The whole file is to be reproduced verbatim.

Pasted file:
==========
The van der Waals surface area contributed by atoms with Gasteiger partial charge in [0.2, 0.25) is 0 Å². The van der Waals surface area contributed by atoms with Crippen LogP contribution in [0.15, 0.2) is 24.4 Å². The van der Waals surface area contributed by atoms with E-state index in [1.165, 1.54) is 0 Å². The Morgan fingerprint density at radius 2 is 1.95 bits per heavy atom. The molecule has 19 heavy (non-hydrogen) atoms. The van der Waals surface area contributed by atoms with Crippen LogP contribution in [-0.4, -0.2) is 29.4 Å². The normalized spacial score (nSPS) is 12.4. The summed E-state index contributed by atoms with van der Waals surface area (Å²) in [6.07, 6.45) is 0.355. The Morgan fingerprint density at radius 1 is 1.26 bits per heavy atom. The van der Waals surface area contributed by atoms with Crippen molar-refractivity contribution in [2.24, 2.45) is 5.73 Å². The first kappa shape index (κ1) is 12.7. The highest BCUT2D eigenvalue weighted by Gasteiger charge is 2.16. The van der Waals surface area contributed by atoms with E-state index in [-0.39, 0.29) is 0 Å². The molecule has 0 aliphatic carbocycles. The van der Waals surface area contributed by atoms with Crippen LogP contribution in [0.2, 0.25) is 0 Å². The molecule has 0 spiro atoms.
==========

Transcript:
The van der Waals surface area contributed by atoms with Gasteiger partial charge in [0.2, 0.25) is 0 Å². The van der Waals surface area contributed by atoms with Crippen LogP contribution in [0.15, 0.2) is 24.4 Å². The van der Waals surface area contributed by atoms with E-state index in [1.165, 1.54) is 0 Å². The Morgan fingerprint density at radius 2 is 1.95 bits per heavy atom. The molecule has 19 heavy (non-hydrogen) atoms. The van der Waals surface area contributed by atoms with Crippen LogP contribution in [-0.4, -0.2) is 29.4 Å². The normalized spacial score (nSPS) is 12.4. The summed E-state index contributed by atoms with van der Waals surface area (Å²) in [6.07, 6.45) is 0.355. The Morgan fingerprint density at radius 1 is 1.26 bits per heavy atom. The van der Waals surface area contributed by atoms with Crippen molar-refractivity contribution in [2.24, 2.45) is 5.73 Å². The first kappa shape index (κ1) is 12.7. The highest BCUT2D eigenvalue weighted by Gasteiger charge is 2.16. The van der Waals surface area contributed by atoms with E-state index in [-0.39, 0.29) is 0 Å². The molecule has 0 aliphatic carbocycles. The van der Waals surface area contributed by atoms with Crippen LogP contribution in [0.2, 0.25) is 0 Å². The molecule has 0 spiro atoms.